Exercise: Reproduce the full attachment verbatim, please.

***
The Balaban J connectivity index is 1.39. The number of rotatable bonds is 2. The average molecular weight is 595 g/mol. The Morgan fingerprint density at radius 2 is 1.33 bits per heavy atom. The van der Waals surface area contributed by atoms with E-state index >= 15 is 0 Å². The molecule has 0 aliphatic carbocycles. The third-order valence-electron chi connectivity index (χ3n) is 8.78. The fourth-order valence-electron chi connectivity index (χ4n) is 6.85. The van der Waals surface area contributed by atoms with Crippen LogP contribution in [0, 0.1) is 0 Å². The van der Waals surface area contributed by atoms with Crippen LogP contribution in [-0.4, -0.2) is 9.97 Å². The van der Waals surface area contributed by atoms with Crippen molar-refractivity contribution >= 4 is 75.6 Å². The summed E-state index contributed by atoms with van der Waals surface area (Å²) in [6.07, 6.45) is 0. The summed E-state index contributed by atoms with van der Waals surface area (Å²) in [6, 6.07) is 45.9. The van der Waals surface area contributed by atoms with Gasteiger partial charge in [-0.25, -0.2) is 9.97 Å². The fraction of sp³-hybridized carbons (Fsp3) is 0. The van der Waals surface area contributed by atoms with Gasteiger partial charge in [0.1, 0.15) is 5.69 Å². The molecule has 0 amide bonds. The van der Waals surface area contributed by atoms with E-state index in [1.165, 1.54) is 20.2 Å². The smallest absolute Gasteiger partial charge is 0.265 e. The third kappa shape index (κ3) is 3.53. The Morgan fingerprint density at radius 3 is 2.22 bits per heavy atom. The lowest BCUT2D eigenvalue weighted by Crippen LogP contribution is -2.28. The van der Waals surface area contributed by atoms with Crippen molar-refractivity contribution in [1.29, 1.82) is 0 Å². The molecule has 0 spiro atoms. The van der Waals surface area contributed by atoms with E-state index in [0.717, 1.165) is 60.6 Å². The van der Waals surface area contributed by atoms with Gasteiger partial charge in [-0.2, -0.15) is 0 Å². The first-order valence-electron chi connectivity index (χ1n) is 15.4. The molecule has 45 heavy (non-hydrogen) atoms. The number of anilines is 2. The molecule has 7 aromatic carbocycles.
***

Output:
The Balaban J connectivity index is 1.39. The number of rotatable bonds is 2. The average molecular weight is 595 g/mol. The Morgan fingerprint density at radius 2 is 1.33 bits per heavy atom. The van der Waals surface area contributed by atoms with E-state index >= 15 is 0 Å². The molecule has 0 aliphatic carbocycles. The third-order valence-electron chi connectivity index (χ3n) is 8.78. The fourth-order valence-electron chi connectivity index (χ4n) is 6.85. The van der Waals surface area contributed by atoms with Crippen LogP contribution in [0, 0.1) is 0 Å². The van der Waals surface area contributed by atoms with Crippen LogP contribution in [-0.4, -0.2) is 9.97 Å². The van der Waals surface area contributed by atoms with Crippen molar-refractivity contribution >= 4 is 75.6 Å². The summed E-state index contributed by atoms with van der Waals surface area (Å²) in [6.07, 6.45) is 0. The summed E-state index contributed by atoms with van der Waals surface area (Å²) in [6, 6.07) is 45.9. The van der Waals surface area contributed by atoms with Gasteiger partial charge in [-0.25, -0.2) is 9.97 Å². The fraction of sp³-hybridized carbons (Fsp3) is 0. The van der Waals surface area contributed by atoms with Gasteiger partial charge in [0.1, 0.15) is 5.69 Å². The molecule has 0 amide bonds. The van der Waals surface area contributed by atoms with E-state index in [1.165, 1.54) is 20.2 Å². The smallest absolute Gasteiger partial charge is 0.265 e. The third kappa shape index (κ3) is 3.53. The Morgan fingerprint density at radius 3 is 2.22 bits per heavy atom. The lowest BCUT2D eigenvalue weighted by Crippen LogP contribution is -2.28. The van der Waals surface area contributed by atoms with Crippen molar-refractivity contribution in [1.29, 1.82) is 0 Å². The molecule has 0 spiro atoms. The van der Waals surface area contributed by atoms with E-state index in [0.717, 1.165) is 60.6 Å². The van der Waals surface area contributed by atoms with Gasteiger partial charge in [-0.2, -0.15) is 0 Å². The first-order valence-electron chi connectivity index (χ1n) is 15.4. The molecule has 45 heavy (non-hydrogen) atoms. The number of anilines is 2. The molecule has 7 aromatic carbocycles.